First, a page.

The Low Brow fits the general definition of a dive bar (see Beerchaser post “Analyzing Dive Bars Head First.”) and it reminded both Ron Holloway and me of similar venues in which we matriculated while in college in Corvallis – Price’s Tavern, The Peacock and Don’s Den, to name the most popular, but certainly not all the bars.
The Low Brow was not totally absent of class and the mural on the external west wall by Portland artist Ashley Montague was distinctive. (His work consists mostly of commissioned murals on authorized walls, like the side of Lowbrow Lounge or the wall at Chapter 24 Vineyards)
Otherwise, it was the typical dive environment including pinball machines, a Wonder Woman mural, some memorabilia and a curious four-foot high Miller High Life bottle with thousands of bottle caps in it.
The reviews of the Low Brow often have comments about surly bartenders and it appeared that those working that day fit the mold – also one reason that I have no explanation for the Miller bottle cap collection. In almost every watering hole visited by Thebeerchaser – even in the grungiest dive such as the Yamhill Pub, the bartenders are friendly and willing to share some stories or chat about their bar.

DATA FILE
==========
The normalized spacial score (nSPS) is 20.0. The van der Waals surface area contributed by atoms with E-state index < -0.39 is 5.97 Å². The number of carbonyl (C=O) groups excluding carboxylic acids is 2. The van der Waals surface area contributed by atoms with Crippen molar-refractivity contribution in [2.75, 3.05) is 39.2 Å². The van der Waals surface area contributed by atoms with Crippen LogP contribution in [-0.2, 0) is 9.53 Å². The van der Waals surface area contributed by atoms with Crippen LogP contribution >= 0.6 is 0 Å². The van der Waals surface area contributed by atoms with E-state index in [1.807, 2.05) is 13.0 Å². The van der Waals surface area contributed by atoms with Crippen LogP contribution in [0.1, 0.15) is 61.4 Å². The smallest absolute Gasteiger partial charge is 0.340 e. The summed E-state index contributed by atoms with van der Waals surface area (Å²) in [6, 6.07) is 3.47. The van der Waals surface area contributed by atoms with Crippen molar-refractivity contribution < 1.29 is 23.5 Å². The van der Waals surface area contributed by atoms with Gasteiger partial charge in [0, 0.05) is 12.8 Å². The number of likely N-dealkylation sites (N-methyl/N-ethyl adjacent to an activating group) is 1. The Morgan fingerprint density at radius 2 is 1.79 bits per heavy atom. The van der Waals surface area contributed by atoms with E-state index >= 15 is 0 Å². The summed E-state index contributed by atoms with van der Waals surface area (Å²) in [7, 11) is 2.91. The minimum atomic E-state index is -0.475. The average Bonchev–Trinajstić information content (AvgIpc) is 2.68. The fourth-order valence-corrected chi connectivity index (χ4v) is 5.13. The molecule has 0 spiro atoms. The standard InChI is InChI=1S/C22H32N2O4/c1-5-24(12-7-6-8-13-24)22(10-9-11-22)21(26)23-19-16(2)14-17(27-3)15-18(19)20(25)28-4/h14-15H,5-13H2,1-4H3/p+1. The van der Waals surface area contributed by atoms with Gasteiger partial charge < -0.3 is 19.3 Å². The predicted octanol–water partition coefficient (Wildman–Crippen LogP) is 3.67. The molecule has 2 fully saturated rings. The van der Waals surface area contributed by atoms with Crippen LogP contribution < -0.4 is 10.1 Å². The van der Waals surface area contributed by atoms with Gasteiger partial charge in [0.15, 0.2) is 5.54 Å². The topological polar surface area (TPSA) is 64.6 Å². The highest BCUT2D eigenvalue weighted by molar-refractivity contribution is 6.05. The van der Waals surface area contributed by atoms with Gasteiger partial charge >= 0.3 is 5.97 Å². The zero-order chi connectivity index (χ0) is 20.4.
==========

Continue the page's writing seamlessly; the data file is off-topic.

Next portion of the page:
Not so with the Low Brow, which is one reason this blog post is written after just one rather than the customary two or three visits.
Others agree as evidenced by the following:
“…..bartenders so perfectly surly they must be coached in unpleasantness.” Portland Barfly
“……the bouncer—who looks about one phone call away from being arrested for loitering.” Willamette Week 2014 Bar Guide
“The new, extremely rude, bartenders have ruined this once great dive bar destination and as a result this place is now the most uncomfortable bar in the city.” Yelp review 3/9/15
That said, any time one can drink cheap PBR, stuff down fried food and share tales (both true and concocted) with old (and in Sam’s case) new friends, is memorable. Thus, I’ll end this post by focusing on the company.